*** Disclaimer: none of the items in this guide have been approved by regulatory authorities. Use at your own risk. Use only as a last resort, if you do not have any other protection. Please visit the CDC website for more information. Also see the FDA guidance here. ***

Conclusion: Covid-19 Mask 3D Printing Quick Start Guide

Hopefully, this guide covered everything you need to get started immediately or at least provided a few breadcrumbs to help you find what you are looking for. It is a work in progress and we will update it with information as the designs and needs of healthcare workers evolve. And make sure to only use these items as a last resort.

The lack of PPE is an urgent crisis and we need everyone who can help to get involved as quickly as possible. It’s hard to overstate how important it is that we do our best to provide our healthcare workers with the best equipment possible. They are our last line of defense against the virus.

By producing the items on this list you can play a small part in the effort to combat this disease. Even if you are only able to produce one mask or face shield, it will be worth it if you can save a life as a result.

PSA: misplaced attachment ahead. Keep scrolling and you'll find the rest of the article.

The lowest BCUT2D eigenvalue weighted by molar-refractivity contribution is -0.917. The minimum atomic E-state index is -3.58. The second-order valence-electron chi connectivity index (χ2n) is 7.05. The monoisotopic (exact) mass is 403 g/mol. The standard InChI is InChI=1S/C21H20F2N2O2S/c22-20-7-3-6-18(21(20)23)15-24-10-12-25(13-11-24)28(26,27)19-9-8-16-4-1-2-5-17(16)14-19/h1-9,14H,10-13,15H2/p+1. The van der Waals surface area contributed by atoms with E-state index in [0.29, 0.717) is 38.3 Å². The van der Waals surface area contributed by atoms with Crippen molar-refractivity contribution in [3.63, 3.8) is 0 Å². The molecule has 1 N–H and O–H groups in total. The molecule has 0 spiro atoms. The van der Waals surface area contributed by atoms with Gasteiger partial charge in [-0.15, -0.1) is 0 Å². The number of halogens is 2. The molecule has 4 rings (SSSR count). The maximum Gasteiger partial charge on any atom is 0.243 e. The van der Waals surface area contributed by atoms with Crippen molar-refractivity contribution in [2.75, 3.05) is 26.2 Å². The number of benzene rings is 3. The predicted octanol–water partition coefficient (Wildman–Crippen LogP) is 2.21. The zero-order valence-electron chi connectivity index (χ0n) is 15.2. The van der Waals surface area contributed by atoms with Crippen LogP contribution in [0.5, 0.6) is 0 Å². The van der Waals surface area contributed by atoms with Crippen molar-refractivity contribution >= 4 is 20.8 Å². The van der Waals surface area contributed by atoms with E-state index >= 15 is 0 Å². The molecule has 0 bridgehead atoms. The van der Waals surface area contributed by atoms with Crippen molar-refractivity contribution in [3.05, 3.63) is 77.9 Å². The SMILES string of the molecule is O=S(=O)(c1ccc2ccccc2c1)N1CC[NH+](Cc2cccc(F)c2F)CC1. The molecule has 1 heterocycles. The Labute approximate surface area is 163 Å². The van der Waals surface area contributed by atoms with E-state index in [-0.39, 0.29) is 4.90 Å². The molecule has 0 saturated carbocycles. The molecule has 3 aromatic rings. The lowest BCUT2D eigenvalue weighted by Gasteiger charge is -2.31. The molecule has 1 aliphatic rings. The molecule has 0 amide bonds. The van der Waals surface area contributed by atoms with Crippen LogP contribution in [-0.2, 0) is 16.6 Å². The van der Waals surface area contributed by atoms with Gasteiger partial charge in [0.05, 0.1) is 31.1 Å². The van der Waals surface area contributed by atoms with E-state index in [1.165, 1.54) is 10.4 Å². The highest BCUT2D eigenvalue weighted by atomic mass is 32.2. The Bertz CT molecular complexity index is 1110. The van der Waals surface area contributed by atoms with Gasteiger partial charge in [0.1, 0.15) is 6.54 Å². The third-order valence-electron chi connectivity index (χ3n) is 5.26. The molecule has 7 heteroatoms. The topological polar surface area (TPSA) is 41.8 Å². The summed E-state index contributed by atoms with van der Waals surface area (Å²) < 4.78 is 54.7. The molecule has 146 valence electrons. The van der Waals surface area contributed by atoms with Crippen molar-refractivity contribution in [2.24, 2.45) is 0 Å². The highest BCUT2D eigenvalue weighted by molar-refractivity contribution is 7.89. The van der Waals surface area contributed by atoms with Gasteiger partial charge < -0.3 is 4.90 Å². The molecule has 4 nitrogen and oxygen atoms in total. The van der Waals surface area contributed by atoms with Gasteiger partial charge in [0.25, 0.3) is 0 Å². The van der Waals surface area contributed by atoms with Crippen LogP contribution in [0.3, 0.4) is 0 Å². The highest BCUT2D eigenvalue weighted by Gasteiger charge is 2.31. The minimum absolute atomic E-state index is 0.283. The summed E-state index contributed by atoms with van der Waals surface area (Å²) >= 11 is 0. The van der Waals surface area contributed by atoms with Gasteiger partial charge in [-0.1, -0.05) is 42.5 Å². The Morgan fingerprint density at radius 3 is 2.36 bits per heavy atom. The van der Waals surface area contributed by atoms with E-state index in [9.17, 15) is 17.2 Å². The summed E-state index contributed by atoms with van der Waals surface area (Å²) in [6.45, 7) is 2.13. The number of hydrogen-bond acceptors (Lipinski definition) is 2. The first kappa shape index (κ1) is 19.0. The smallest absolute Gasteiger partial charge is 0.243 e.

The masks and shield we covered here are by no means the only designs floating around. Always look for designs that have been validated in some way by medical professionals. And if you have an improved design or suggestions for other designs to consider, feel free to leave a comment. If you are new to 3D printing and have questions about getting started, drop your questions in the comments section and we will do our best to find answers for you.

These are dark times, but together we can defeat this virus. The pandemic will not last forever, and we can bring it to an end one mask at a time. Hopefully, this guide can help in that effort.

As always, happy printing!